Duffy’s comment that he was ‘pessimistic’ about the chances of women being ordained in the Roman Catholic Church will have reassured his audience as to where his heart lay on the issue of

principle, but he raised both ecclesiological and ecumenical objections to the Church of England’s acting upon it. Its unilateral decision, he observed, ‘struck a blow’ at Anglicans’ claim that ‘this is the priesthood of the whole Church’ and limited what the ARCIC conversations could expect to achieve in the short and medium term. Rowan Williams countered that, if the price of unity was accepting a theology of priesthood that one did not believe to be true, ‘that is quite a high price to pay’.

Duffy also objected that claiming that ‘delay continues injustice’ introduced a non-theological concern, to which Williams responded that while the language of ‘rights’ was inappropriate, ‘the distinction between injustice and theology’ was difficult to maintain.. When Professor Soskice reassured the audience that ‘no one used the justice argument in the Anglican debate’, no one laughed: in this seminar even the most questionable assertions went unquestioned.

Being neither a theologian nor anything like as intelligent as Rowan Williams, I struggled to understand the logic of his position. Is one’s disagreement with one argument against an innovation really a conclusive argument in favour of embracing it? And if the (supposed) implications of that argument really jeopardize the relationship of the baptized to Christ, can the issue it concerns really be adjudged a ‘second-order’ question’?

First- and second-order

I was left wondering whether the fact that his in-depth engagement with the issue occurred in the early 1980s, when the Anglican debate was still at quite an immature stage, had some significance. It was in 1988 that the English House of Bishops produced its 140-page Second Report on the theological issues. In para. 33 the House commented:

‘It is sometimes argued that this is a “second order” question, such as obligatory clerical celibacy, not impinging directly upon “first order” questions, such as the doctrine of the Trinity, or of the Person of Christ, or of the Atonement, where the central tenets of the Christian faith are plainly at stake. However, we have come to doubt whether in this context this distinction is useful. This for two reasons:

(a) For many of those who favour the ordination of women, as well as for many of those who do not, the question is not one of comparative doctrinal indifference. It is seen as closely bound up with what is believed about the nature of God, about Christ and about the Church and about creation. It is thus intimately related to the “centre” of the faith.

(b) The distinction is also unhelpful insofar as it may appear imply a distinction between matters of faith as primary and matters of order as secondary. But it is an article of faith that the Church is a communion of saints. The ordained ministry is a principal instrument given by God for the maintenance of true communion. In this way questions of church order touch upon matters of faith.’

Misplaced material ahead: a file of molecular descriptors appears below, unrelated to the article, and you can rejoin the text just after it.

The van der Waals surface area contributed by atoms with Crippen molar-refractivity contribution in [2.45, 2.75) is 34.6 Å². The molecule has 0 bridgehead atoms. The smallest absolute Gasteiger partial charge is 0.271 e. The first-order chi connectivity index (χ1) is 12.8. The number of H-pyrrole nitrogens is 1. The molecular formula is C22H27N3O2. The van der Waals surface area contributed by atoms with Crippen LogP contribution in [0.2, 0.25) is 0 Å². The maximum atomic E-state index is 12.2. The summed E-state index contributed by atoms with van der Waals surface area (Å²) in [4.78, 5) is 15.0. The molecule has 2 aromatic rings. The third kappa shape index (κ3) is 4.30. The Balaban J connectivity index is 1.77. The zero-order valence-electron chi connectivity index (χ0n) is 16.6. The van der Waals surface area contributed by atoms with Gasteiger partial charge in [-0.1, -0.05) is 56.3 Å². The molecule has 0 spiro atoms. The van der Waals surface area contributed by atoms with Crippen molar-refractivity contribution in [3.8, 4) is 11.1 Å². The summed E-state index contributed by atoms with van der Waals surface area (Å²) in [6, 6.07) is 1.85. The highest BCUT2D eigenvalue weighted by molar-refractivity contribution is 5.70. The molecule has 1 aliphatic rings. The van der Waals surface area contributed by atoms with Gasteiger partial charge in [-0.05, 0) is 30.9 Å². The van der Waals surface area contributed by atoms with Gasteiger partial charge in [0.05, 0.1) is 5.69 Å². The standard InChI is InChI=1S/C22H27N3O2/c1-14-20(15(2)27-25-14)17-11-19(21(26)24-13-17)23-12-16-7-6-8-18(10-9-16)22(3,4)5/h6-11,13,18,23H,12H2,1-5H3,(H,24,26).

Against this background, the claim that it was the Roman Catholic Church that changed the ecumenical goalposts by treating women’s ordination as a ‘first-order’ issue came as a surprise.

Note of caution

The only speaker from the floor to express any degree of caution was Mgr Mark Langham, the Roman Catholic Chaplain to Cambridge University. Given the long tradition of emphasizing the importance of certainty in respect of the Sacraments, he asked, wouldn’t it be better not to rush until we were à bit more certain’? He also questioned the arrangements for the Bishop of Burnley’s episcopal ordination, but Lord Williams defended them, and Eamon Duffy suggested that if the Roman Catholic Church were ever to ordain women to the episcopate, similar arrangements would be needed in the hope of avoiding the schism that would otherwise inevitably ensue. Duffy also placed the Roman Catholic discussion in an ecumenical context. He doubted whether Rome should ordain women without Eastern Orthodox agreement: in matters such as this, one should proceed at the pace of the slowest.

Conversation of the like-minded

As far as the issue of principle was concerned, this was very much a conversation of the like-minded. It was striking that none of the many distinguished speakers, from the platform or the floor, sought to defend Pope John Paul II’s perfectly reasonable conclusion that ‘the Church has no authority whatsoever to confer priestly ordination on women’ (a judgement which, the Pope added, ‘is to be definitively held by all the Church’s faithful’). I was left wondering whether anyone present thought it even slightly odd to hold, in a university context, an ‘ecumenical conversation’ about a controversial issue in which one side of the argument was left unarticulated and the other unchallenged, and in which no one present expressed the authoritatively-stated position of one of the two churches represented. If they did think it odd, they were too polite to say so.

It is difficult to imagine such an event being held in Oxford without both Roman Catholics and Anglicans defending the majority view of the Church throughout the world and across the ages – from the floor, if not from the platform. As I passed through Cambridge on my way back to the station, I reflected that it had been a very Cambridge evening. ND